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I am writing a parser which generates the 32 bit opcode for each command. For example, for the following statement:

set lcl_var = 2

my parser generates the following opcodes:

// load immdshort 2 (loads the value 2)
0x10000010
// strlocal lclvar (lcl_var is converted to an index to identify the var)
0x01000002

Please note that lcl_var can be anything i.e., any variable can be given. How can I write the unit test cases for this? Can we avoid hard coding the values? Is there a way to make it generic?

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Hard coding is best, the unit test should tell you very specifically where the error is in the code base. If it is generic the error could be in the "list of valid codes" not the parser. –  Paxic Feb 14 '09 at 10:23

7 Answers 7

It depends on how you structured your parser. A Unit-Test tests a single UNIT.

So, if you want to test your entire parser as a single unit, you can give it a list of commands and verify it produces the correct opcodes (which you checked manually when you wrote the test). You can write tests for each command, and test the normal usage, edge-case usage, just-beyond-edge-case usage. For example, test that:

set lcl_var = 2

results in:

0x10000010 0x01000002

And the same for 0, -1, MAX_INT-1, MAX_INT+1, ...

You know the correct result for these values. Same goes for different variables.

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int[] opcodes = Parser.GetOpcodes("set lcl_var = 2");
Assert.AreEqual(2, opcodes.Length);
Assert.AreEqual(0x10000010, opcodes[0]);
Assert.AreEqual(0x01000002, opcodes[1]);
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You don't specify what language you're writing the parser in, so I'm going to assume for the sake of argument that you're using an object-oriented language.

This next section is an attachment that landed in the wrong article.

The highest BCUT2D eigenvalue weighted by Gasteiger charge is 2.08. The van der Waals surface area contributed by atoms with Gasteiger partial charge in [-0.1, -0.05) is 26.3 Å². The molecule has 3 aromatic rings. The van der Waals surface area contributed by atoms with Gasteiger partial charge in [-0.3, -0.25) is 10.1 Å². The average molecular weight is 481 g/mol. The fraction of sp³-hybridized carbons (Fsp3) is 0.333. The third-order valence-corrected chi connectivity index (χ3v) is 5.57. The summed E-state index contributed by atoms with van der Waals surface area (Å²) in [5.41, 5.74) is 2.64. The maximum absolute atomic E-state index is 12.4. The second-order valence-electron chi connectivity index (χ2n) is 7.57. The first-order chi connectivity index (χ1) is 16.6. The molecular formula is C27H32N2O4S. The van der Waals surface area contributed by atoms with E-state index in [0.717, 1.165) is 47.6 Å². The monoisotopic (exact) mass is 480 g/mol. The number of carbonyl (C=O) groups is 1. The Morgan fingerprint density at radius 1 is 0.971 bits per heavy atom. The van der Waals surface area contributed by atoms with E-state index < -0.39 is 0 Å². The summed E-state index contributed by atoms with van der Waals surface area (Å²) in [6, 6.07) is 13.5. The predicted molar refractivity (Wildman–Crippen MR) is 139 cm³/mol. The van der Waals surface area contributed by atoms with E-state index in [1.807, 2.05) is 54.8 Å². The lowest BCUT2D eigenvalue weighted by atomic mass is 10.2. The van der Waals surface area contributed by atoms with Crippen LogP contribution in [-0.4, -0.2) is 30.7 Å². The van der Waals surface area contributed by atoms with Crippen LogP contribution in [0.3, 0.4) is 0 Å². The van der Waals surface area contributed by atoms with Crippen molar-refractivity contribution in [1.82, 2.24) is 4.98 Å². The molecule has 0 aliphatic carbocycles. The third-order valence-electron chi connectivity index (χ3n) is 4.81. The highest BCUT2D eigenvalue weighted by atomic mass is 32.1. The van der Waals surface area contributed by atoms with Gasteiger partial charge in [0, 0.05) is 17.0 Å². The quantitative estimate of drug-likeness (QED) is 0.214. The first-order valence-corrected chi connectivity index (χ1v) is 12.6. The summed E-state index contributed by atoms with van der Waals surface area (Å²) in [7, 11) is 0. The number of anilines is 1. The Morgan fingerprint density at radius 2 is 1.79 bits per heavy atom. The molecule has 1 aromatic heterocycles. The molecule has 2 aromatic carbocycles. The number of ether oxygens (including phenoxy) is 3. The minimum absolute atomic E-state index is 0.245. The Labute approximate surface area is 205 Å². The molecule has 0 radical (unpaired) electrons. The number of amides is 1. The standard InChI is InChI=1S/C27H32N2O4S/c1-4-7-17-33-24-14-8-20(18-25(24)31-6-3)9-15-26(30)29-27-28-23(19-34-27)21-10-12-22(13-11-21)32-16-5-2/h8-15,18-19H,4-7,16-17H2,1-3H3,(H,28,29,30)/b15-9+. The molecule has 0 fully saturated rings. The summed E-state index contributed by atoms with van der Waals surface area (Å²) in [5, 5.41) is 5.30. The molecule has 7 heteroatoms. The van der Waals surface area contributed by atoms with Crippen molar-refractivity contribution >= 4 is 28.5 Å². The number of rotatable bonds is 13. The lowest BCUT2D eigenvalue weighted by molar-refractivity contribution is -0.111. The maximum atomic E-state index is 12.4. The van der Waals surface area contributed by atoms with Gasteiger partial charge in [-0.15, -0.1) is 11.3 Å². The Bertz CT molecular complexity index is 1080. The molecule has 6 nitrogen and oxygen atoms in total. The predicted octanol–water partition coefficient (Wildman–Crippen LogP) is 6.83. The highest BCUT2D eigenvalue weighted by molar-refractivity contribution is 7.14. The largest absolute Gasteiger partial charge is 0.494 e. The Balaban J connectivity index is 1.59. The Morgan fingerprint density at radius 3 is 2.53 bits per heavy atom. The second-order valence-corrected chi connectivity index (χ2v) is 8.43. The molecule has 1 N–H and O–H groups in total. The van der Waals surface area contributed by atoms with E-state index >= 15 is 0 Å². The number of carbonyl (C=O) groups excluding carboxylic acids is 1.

If this is the case, then dependency injection could help you out here. If the destination of the emitted opcodes is an instance of a class (like File, for instance), try giving your emitter class a constructor that takes an object of that type to use as the destination for emitted code. Then, from a unit test, you can pass in a mock object that's an instance of a subclass of your destination class, capture the emitted opcodes for specific statements, and assert that they are correct.

If your destination class isn't easily extensible, you may want to create an interface based on it that both the destination class and your mock class can implement.

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I am writing the parser using C++ –  Vinay Jan 13 '09 at 16:03

As I understand it, you would first write a test for your specific example, i.e. where the input to your parser is:

set lcl_var = 2

and the output is:

0x10000010 // load immdshort 2
0x01000002 // strlocal lclvar

When you have implemented the production code to pass that test, and refactored it, then if you are not satisified it could handle any local variable, write another test with a different local variable and see if it passes or not. e.g. new test with input:

set lcl_var2 = 2

And write your new test to expect the different output that you want. Keep doing this until you are satisfied that your production code is robust enough.